As we rolled in to the ranch at lunchtime, I eyed the lineup of competitive trucks from Ford (a 2008 as ’09 aren’t out yet), Chevrolet, Nissan, and Toyota available for drives. I said to the Dodge folks they should have had an ’08 Ram, to which they replied they did. I’m not sure how I missed the “Detonator Yellow” 2008 Ram 1500 Quad Cab Sport Hemi 4x2 sitting out there. This will make for a good comparison.
In any case, I took the 2008 Ram out after lunch on a recommended drive loop. My first thought was this really isn’t too bad. I was even thinking I could live with one at the bargain basement prices I’ve been hearing about as they close out the 2008s. The white-faced gauges looked a little glaring to me, but the plastic factor of the interior and the relative bounciness of the ride seemed fairly normal to me as a truck guy.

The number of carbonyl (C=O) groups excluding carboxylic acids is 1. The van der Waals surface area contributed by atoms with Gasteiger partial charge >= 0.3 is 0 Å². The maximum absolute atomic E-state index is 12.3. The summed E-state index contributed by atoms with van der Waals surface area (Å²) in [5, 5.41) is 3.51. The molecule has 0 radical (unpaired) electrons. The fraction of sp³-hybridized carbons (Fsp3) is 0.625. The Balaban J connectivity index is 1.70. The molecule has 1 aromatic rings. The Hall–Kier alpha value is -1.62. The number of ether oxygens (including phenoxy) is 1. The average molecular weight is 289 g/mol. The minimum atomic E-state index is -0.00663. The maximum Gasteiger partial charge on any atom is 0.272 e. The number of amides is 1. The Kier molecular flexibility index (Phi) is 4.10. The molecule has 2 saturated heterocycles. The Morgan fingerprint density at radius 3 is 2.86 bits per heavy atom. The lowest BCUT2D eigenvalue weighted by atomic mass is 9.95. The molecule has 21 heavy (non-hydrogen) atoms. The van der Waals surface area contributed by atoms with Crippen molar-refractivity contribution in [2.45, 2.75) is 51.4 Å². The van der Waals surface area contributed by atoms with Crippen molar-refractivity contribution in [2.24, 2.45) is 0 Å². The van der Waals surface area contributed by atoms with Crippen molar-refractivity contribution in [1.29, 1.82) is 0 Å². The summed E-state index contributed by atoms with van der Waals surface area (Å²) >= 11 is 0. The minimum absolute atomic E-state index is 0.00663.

Upon returning, I was pleased to find an equivalent 2009 Ram, a Sport Quad Cab Hemi 4x2. It was at this time I blew what was to be my only chance to drive the one R/T package truck they had available. It has unique R/T badges, a 4.10 rear axle ratio, a special torque converter and is said to do zero to 60 in under six seconds. But, I wanted to be fresh in my comparison to the 2008 on the same roads. The verdict? Big difference. It’s not that the bumps disappear, you still feel it in the suspension, but the body doesn’t move nearly as much. Additionally, the front end feels a lot more stable and planted since the rear isn’t bouncing around.